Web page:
Entomopathogenic nematodes (EPNs) are obligate parasites to insects. They are natural enemies of numerous insects, which employ mutually related bacterial symbionts to rapidly kill their insect host. They are among the frequently used beneficial biocontrol agents of numerous insect pests in agriculture, forestry and health. These EPNs are continuing to constitute a great deal of interest for both scientists and industries. This is demonstrated from the breadth of research activities on EPNs in many countries throughout the world. More scientists are becoming trained in working with EPNs and the number of newly discovered EPN species is increasing. In South Africa (S.A.) although various studies have revealed an incredible richness of EPNs fauna with potential use as bio-control agents adapted to some soil texture and environmental conditions and underline the value of conducting more intensive surveys in natural and different parts of the country, few studies have been done in this area. This review gives an overview of the EPNs genera that include the main bio-control agents. The main species of EPNs and their symbiotic bacteria, interaction, associated effects on the insects’ host, as well as their use and main insects’ hosts range in S.A are described. In addition, their production technology is also discussed.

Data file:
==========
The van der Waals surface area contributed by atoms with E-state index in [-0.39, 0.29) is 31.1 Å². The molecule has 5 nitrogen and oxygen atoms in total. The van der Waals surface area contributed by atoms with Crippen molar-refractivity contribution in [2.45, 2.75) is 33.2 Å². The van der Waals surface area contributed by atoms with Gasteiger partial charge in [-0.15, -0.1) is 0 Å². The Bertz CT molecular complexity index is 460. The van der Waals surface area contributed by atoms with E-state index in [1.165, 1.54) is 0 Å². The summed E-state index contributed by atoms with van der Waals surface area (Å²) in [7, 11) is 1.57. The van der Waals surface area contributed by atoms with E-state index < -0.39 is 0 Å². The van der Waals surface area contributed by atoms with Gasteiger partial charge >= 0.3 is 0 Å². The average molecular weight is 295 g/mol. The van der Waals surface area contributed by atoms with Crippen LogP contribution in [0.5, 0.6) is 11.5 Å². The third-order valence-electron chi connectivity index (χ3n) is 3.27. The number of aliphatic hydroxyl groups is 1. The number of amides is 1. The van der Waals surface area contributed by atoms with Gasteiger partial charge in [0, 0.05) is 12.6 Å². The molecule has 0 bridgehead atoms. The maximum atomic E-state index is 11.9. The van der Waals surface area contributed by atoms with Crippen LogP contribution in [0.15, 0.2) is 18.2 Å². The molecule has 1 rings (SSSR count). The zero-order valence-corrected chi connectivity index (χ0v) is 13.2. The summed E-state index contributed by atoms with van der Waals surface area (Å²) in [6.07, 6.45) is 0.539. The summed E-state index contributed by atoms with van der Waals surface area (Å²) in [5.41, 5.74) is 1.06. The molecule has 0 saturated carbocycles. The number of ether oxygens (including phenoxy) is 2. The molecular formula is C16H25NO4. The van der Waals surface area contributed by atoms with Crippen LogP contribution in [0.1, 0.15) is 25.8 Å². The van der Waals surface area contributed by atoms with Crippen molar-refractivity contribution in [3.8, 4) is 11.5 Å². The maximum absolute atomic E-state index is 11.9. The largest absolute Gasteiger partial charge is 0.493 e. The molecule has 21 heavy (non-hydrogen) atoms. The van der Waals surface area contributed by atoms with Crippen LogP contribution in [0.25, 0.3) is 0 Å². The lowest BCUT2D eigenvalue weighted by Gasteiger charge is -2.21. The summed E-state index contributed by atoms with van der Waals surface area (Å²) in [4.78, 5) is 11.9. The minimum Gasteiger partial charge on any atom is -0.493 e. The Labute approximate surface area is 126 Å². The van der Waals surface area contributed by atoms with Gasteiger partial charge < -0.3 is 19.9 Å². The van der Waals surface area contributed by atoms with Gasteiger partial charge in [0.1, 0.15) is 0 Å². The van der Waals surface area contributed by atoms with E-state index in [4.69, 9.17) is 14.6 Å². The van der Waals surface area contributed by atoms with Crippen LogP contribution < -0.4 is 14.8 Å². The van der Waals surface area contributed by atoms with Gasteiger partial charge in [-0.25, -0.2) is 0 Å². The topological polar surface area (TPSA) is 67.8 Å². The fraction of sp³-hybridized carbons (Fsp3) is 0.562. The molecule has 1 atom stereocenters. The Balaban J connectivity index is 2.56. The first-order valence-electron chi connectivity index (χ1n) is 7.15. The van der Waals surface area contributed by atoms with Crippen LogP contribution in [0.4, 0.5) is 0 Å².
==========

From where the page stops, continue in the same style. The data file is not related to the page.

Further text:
Key words: Entomopathogenic nematodes, symbiotic bacteria, bio-control, South Africa, mass production.
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